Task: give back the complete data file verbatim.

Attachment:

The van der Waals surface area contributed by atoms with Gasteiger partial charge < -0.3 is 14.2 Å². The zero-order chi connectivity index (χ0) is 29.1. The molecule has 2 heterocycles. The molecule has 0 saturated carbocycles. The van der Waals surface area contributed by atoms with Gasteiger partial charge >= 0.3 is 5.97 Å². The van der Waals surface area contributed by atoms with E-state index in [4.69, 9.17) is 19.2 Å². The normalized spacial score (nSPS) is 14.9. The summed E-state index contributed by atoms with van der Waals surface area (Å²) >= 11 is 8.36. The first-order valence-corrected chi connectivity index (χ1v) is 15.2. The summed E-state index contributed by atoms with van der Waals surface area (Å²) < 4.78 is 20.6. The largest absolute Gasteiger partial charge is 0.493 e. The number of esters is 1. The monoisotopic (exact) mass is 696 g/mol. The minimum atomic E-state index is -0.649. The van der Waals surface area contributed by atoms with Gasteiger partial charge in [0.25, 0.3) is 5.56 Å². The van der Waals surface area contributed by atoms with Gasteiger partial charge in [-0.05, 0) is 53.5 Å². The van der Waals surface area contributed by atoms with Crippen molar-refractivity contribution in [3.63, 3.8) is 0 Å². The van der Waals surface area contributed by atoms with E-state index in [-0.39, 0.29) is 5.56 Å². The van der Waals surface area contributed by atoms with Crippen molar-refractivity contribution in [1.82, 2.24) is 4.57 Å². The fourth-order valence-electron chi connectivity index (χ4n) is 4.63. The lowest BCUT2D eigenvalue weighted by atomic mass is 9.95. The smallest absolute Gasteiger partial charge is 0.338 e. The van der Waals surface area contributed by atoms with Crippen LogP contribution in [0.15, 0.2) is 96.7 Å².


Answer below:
The van der Waals surface area contributed by atoms with Gasteiger partial charge < -0.3 is 14.2 Å². The zero-order chi connectivity index (χ0) is 29.1. The molecule has 2 heterocycles. The molecule has 0 saturated carbocycles. The van der Waals surface area contributed by atoms with Gasteiger partial charge >= 0.3 is 5.97 Å². The van der Waals surface area contributed by atoms with E-state index in [4.69, 9.17) is 19.2 Å². The normalized spacial score (nSPS) is 14.9. The summed E-state index contributed by atoms with van der Waals surface area (Å²) >= 11 is 8.36. The first-order valence-corrected chi connectivity index (χ1v) is 15.2. The summed E-state index contributed by atoms with van der Waals surface area (Å²) < 4.78 is 20.6. The largest absolute Gasteiger partial charge is 0.493 e. The number of esters is 1. The monoisotopic (exact) mass is 696 g/mol. The minimum atomic E-state index is -0.649. The van der Waals surface area contributed by atoms with Gasteiger partial charge in [0.25, 0.3) is 5.56 Å². The van der Waals surface area contributed by atoms with Gasteiger partial charge in [-0.05, 0) is 53.5 Å². The van der Waals surface area contributed by atoms with Crippen molar-refractivity contribution in [3.63, 3.8) is 0 Å². The van der Waals surface area contributed by atoms with E-state index in [-0.39, 0.29) is 5.56 Å². The van der Waals surface area contributed by atoms with Crippen molar-refractivity contribution in [1.82, 2.24) is 4.57 Å². The fourth-order valence-electron chi connectivity index (χ4n) is 4.63. The lowest BCUT2D eigenvalue weighted by atomic mass is 9.95. The smallest absolute Gasteiger partial charge is 0.338 e. The van der Waals surface area contributed by atoms with Crippen LogP contribution in [0.15, 0.2) is 96.7 Å².